Joyce:  I started compiling a list of medieval names way back in college, jotting them down from medieval novels I was reading or medieval history books I was reading for my history degree in college. Then I found this WONDERFUL book called The Oxford Dictionary of English Christian Names, by E.G. Withycombe. It's out of print now, so I was very lucky to pick up a copy when I did. This book traces the historical evolution of "English Christian names", and when each name came into usage in England, and where the names came from, such as France or Germany. From the information in this book, I was able to gather names that were "pre-Norman Conquest", "came over to England with the Norman Conquest", were listed in various medieval records that gave me actual dates for how early certain names were being used, etc. I typed up a list of Medieval Male and Medieval Female names from this book (and the names I'd collected previously) and this is the list I still use today for selecting names for my characters. If you're writing historical fiction and want to be sure you're using authentic names for your time period, THIS IS A FANTASTIC BOOK TO HAVE IN YOUR RESEARCH COLLECTION!!!

CRW:  Maybe it is available on line.
CRW:  What is your favorite writing food?

Joyce:  I don't usually eat while I'm writing. It's one of those "you can't leave this computer until the timer goes off, even to get a snack" rules of mine. But if I'm finding myself excessively low on energy or unbearably sleepy, I'll sometimes grab a handful of Hershey Kisses to suck on. (I never chew my chocolate, so I can make them last quite awhile. ;-) )

CRW:  What is your viewpoint of self publishing verses being published by a publishing house?

Joyce:  Self-publishing gives you the greatest degree of control over your book, but I'll be honest, I know I've sold more books by having a publisher who got my titles into a brick and mortar bookstore than I ever would through purely online selling methods. Or at least, I've sold more, faster this way. Maybe over the long run, sales might have balanced out, I can't really say. For that reason, and because I've been blessed to have an editor who is truly enthused about my books and hence is able to give a big boost to my confidence when it's sagging, finding a traditional publisher has truly been a blessing for me. But I wouldn't rule out self-publishing again, if that were the only way to publish "the story I wanted to tell".

CRW: What is the topic of your next book that has you excited?

Joyce: I'm hoping to explore the world of the medieval troubadour a bit. But as usual, I have to admit that it's the characters in a new book that excite me more than a particular topic.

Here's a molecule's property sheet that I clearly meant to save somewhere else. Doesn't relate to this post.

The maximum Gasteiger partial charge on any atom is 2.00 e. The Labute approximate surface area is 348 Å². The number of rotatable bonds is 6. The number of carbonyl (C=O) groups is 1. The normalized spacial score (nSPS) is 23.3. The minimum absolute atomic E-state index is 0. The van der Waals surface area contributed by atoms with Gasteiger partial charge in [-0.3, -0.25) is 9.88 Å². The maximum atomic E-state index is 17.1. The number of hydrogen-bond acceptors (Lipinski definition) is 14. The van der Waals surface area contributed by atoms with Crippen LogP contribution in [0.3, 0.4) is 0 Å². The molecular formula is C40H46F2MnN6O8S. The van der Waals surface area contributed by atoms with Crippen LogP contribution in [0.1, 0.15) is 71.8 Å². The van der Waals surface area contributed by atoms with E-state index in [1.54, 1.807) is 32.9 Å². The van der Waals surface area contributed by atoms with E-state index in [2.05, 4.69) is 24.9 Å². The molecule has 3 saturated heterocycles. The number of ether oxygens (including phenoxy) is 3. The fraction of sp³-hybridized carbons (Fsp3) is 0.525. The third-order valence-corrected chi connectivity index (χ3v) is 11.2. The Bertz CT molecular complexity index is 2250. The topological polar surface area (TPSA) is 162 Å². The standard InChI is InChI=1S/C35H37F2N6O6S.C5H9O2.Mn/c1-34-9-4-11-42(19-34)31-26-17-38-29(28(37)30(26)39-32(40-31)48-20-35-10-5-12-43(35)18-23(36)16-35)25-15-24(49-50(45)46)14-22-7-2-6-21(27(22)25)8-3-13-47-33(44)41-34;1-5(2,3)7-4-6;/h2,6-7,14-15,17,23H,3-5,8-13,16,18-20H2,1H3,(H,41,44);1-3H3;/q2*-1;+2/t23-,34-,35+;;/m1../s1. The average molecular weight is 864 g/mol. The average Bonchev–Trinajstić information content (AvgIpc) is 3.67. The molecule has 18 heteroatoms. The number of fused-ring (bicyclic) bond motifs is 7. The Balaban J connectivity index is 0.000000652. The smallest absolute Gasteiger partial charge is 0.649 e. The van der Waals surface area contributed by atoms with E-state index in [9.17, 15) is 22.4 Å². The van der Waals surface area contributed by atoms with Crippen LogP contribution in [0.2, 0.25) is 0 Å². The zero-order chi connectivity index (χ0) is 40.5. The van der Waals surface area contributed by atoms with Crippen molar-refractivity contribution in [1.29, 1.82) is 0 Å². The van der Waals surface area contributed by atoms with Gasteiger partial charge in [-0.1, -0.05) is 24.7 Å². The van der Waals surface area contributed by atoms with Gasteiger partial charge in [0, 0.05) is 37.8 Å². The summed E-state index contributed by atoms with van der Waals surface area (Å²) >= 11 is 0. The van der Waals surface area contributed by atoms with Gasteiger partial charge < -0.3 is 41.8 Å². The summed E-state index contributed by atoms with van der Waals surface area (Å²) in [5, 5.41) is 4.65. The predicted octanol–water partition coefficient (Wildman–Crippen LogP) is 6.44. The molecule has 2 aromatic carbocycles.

CRW:  Please tell us about your next book.

Joyce:  It doesn't have a title yet, because I'm terrible at coming up with titles. (Except for Illuminations of the Heart. That one just kind of came to me in a flash.) Right now, I'm just calling it "my troubadour book". It's still in the very early stages, and since I don't outline, it's hard to tell you where it's going to end up right now. But it's set a year after Illuminations of the Heart, and while Illuminations and Loyalty's Web both "played" a little with the historical character of Duke Richard of Aquitaine, the second son of Henry II, I'm hoping to use this book to "play" with the character of Duke Richard's brother, Henry the Younger, Henry II's eldest son and heir to the throne. Gunthar and Hel鮥 from Loyalty's Web have already made appearances and will have important parts to play in my new book (though the book isn't "about them" directly). My hero is a character from Illuminations of the Heart, and the heroine has ties to Loyalty's Web, although she wasn't actually in that book, but I'm not giving away how she's linked to it. ;-) Somebody has a grudge and is using a secret talent of my heroine's to achieve some vengeance. My heroine isn't completely ignorant of this and actually has some sympathy for her manipulator's cause. But when the "act of vengeance" comes, everything goes horribly wrong. (After all, what kind of story would it be if everything didn't go horribly wrong?) Can my hero sort everything out in time to save my heroine from herself? Or that's kind of the hazy plot I have in my head just now. There's no telling, though, how the story will actually play out in the end. You know, just recently I came across my original "outline" for Illuminations of the Heart. It's the only book I ever tried to outline before I wrote it. It bears absolutely no resemblance to the way Illuminations actually turned out. Someday I'm going to post that outline on my blog, just to give everyone who's read Illuminations of the Heart a really good laugh!

CRW:  Thanks, Joyce, for sharing this information about yourself and your writing. I have read both of your published books and highly recommend them. I look forward to your next book.
To read more about Joyce, here is her contact information.